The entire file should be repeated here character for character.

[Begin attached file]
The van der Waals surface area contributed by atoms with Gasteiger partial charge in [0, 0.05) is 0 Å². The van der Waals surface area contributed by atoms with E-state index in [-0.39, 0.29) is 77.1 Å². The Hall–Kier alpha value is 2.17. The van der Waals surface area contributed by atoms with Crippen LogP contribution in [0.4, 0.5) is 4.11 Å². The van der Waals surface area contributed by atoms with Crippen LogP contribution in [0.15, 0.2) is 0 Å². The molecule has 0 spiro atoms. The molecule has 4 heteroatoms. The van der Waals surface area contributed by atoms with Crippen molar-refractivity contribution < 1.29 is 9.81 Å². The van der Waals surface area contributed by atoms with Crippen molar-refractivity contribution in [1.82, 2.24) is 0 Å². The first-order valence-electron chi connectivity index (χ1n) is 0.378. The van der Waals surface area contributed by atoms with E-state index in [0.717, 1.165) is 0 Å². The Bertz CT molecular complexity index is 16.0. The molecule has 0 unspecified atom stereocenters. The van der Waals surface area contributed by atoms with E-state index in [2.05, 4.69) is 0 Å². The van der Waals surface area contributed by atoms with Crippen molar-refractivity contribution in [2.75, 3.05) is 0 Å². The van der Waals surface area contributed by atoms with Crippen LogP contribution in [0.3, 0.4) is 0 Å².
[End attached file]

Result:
The van der Waals surface area contributed by atoms with Gasteiger partial charge in [0, 0.05) is 0 Å². The van der Waals surface area contributed by atoms with E-state index in [-0.39, 0.29) is 77.1 Å². The Hall–Kier alpha value is 2.17. The van der Waals surface area contributed by atoms with Crippen LogP contribution in [0.4, 0.5) is 4.11 Å². The van der Waals surface area contributed by atoms with Crippen LogP contribution in [0.15, 0.2) is 0 Å². The molecule has 0 spiro atoms. The molecule has 4 heteroatoms. The van der Waals surface area contributed by atoms with Crippen molar-refractivity contribution < 1.29 is 9.81 Å². The van der Waals surface area contributed by atoms with Crippen molar-refractivity contribution in [1.82, 2.24) is 0 Å². The first-order valence-electron chi connectivity index (χ1n) is 0.378. The van der Waals surface area contributed by atoms with E-state index in [0.717, 1.165) is 0 Å². The Bertz CT molecular complexity index is 16.0. The molecule has 0 unspecified atom stereocenters. The van der Waals surface area contributed by atoms with E-state index in [2.05, 4.69) is 0 Å². The van der Waals surface area contributed by atoms with Crippen molar-refractivity contribution in [2.75, 3.05) is 0 Å². The van der Waals surface area contributed by atoms with Crippen LogP contribution in [0.3, 0.4) is 0 Å².